Consider how we may theoretically obtain information:
- Directly, through our senses.
- Built into our design, EG: instinct, reflexes, hormonally/pheromonally triggered behaviors, etc.
- By rational analysis, principally induction and deduction.
Encoded, transmitted through our senses and then decoded. Language and most everything we've "learned" would fit this category.
We distinguish this from normal/direct sensory data by noting that our bodies do not naturally know how to decode this information; we have to be taught how to consume it.
For completeness, we can't disprove that divine revelation/inspiration is possible.
Given all that, it should be obvious that "empiricism versus rationalism" is a false dichotomy. We get knowledge both ways and more.
As for, "What extent, does our knowledge derive from our senses?" Whole books can and have been written on just aspects of this, the question is very broad.
Consider a typical scene in our moment-to-moment existence, we might learn the following "facts" (probably automatically and without consciously realizing/verbalizing them):
(a) The remote is there, while (b) the beer is there, but (c) the wife is standing there. (d) She's holding a garbage bag. (e) I feel tension in my jaw.
In that scene, we know quite a bit directly from our senses, but most of our sensory data is filtered into responses and/or concepts automatically, then the raw sense data is mostly discarded. The individual photons and pressure waves are vital, but do not matter in and of themselves.
Note that we all can (and do) trust our senses with our very lives. Sure they have limitations and can be tricked, but these limits are almost always outside of what is required for our day-to-day survival. We would have long ago been crocodile chow were it otherwise. The limits of our senses are now known; they are predictable, and consistent across individuals and species.
Now back to that scene. The individual photons, sound waves, etc. were sensed, but it was how we accurately interpreted them that mattered. All animals have innate knowledge built-in to help interpret their senses into the fundamental (to life) concepts of the need/opportunity to: fight, flee, feed, or f..., er, fornicate.
It's automatic, but it is knowledge, and it is objectively right most of the time (or our parents wouldn't have lived long enough to breed). This knowledge was designed into our bodies by evolution -- a kind of meta induction.
So, at a fundamental biological level, the most important knowledge we have is not sense-percepts, but concepts that Mother-Nature inducted for us after collectively processing lifetimes of sense-percepts.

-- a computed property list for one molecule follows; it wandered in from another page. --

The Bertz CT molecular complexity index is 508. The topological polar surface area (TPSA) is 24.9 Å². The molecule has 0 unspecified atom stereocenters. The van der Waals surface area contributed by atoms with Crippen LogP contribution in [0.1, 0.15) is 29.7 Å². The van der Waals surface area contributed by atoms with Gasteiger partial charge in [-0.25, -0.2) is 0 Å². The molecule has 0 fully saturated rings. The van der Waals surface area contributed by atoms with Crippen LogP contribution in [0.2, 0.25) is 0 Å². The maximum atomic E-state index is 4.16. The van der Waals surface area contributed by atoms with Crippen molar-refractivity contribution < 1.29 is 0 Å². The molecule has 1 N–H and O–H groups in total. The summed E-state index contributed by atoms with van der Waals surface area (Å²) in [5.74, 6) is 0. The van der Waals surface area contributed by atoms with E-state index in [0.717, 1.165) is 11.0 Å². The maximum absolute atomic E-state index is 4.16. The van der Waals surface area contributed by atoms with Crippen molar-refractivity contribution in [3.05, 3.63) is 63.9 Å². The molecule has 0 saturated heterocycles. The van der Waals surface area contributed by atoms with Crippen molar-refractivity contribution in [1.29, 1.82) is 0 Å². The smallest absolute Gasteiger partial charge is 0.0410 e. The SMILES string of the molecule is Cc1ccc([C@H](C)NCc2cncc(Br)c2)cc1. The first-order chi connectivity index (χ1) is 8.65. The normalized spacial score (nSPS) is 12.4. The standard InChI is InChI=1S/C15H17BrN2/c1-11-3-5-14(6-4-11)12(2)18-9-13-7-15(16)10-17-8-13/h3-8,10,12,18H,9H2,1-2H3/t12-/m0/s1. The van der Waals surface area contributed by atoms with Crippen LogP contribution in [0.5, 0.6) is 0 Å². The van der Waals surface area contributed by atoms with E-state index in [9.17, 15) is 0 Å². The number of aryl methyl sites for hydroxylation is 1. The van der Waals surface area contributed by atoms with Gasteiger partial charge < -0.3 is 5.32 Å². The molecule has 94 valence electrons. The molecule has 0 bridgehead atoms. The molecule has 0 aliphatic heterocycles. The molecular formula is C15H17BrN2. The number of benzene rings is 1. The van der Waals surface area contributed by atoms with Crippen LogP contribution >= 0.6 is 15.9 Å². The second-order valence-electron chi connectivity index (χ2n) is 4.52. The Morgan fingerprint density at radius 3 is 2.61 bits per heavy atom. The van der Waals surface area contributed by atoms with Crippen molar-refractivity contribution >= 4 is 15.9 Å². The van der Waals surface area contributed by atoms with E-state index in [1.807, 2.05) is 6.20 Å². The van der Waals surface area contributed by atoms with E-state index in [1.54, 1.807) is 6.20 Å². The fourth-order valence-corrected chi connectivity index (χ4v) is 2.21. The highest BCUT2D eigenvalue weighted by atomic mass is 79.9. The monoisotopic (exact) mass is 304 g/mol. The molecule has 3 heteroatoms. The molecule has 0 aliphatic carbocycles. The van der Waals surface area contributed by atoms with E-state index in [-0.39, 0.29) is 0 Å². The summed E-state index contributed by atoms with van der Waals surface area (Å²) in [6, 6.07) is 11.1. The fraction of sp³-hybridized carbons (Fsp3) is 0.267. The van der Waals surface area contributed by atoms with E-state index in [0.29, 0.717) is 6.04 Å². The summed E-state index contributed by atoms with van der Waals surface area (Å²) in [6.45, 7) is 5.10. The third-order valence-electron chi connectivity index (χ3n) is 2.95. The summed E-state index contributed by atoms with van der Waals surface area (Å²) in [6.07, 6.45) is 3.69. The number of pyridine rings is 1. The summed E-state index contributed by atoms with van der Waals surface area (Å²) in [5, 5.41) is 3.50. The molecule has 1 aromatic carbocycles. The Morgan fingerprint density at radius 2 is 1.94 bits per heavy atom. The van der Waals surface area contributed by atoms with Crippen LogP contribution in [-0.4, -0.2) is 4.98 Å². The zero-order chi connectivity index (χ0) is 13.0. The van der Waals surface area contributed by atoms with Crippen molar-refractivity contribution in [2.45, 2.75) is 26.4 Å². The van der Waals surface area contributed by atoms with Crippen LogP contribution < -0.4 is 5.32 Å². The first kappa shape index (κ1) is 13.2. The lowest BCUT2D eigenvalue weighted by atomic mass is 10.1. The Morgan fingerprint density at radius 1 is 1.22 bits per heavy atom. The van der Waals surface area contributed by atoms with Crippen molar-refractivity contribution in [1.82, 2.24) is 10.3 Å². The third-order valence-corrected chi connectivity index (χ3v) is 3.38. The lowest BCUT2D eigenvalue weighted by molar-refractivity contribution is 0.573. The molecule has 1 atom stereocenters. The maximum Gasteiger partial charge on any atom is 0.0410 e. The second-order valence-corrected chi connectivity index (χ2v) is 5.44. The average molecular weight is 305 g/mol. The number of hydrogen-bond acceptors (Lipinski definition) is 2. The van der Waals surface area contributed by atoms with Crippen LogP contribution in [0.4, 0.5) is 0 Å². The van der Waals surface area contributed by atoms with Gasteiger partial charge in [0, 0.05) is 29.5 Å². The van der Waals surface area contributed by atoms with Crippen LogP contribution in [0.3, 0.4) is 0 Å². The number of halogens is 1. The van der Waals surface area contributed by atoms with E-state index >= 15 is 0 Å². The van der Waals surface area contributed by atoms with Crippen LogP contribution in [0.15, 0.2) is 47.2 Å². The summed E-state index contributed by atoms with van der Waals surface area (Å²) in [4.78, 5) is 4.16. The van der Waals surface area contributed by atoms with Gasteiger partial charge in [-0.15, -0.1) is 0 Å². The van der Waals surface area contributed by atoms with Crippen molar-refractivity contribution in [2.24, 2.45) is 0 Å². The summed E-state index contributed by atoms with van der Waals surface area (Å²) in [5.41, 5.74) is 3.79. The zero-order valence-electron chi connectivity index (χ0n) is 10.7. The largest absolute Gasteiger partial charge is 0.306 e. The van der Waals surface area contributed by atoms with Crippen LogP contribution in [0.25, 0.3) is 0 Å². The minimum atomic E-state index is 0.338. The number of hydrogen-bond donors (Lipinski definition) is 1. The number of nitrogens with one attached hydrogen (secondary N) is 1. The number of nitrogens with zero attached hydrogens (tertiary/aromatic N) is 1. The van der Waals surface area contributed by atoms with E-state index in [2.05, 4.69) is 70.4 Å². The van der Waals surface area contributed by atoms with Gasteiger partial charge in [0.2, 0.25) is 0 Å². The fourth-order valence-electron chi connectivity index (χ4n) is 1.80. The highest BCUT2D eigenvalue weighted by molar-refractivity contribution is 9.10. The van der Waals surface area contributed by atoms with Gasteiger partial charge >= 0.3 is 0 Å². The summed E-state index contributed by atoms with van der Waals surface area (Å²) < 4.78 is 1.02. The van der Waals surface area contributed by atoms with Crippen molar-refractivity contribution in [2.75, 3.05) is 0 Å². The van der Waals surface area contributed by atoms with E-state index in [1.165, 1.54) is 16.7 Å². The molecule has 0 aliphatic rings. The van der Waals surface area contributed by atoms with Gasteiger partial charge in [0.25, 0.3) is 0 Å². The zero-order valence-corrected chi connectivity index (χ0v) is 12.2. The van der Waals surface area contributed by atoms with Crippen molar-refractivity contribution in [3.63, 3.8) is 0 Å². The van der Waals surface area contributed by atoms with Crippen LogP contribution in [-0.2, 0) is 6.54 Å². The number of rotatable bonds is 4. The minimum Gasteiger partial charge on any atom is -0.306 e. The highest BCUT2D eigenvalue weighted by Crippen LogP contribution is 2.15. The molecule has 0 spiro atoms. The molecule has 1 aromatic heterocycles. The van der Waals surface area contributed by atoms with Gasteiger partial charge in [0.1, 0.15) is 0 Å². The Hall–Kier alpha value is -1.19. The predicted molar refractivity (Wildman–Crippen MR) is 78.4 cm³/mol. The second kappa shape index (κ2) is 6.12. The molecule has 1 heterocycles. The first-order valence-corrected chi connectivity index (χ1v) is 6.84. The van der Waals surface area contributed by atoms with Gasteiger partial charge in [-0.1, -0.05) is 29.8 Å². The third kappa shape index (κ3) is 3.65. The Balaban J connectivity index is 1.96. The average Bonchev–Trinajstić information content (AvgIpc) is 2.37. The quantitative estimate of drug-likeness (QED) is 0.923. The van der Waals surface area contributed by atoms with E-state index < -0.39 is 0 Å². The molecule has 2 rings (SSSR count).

Even the existence and design of our senses is a kind of built-in knowledge. One thing that biology and neuroscience is teaching us, is that there is not "mind" versus "body", and there is no "inner control room" to the mind. A mind cannot exist without a body, and the whole body affects the mind (and vice versa). "Thought" and "knowledge" occur across a spectrum as a process; the structure of our brains greatly affects what we "know".
Studies of siblings suggest that "Nature" is still a substantial part of who we are and that "nurture" can effect only so much.
So, as animals, much of our knowledge is built in. We learn things via our senses, but it is how we interpret our senses, via deduction (most of it automatic) that keeps us alive.
As humans, we transfer massive amounts of information to each other via training and language. Initially, this information would have been concepts inducted from sensory observations by our ancestors (Or prepackaged by God, if you wish).
But, then new deductions could be made from those concepts, initially devoid of sensory data (discoveries in astronomy and physics have been made this way). However, in Science, such deductions are worthless unless they are eventually supported by sensory data.
Sensory perceptions are the bedrock upon which all of our (useful, verifiable) knowledge is built. But, the bulk of what we currently know and use was long ago inducted into concepts or into the very design of our bodies and minds. Today, concepts, innate and otherwise are the dominant factor in our knowledge and in our survival.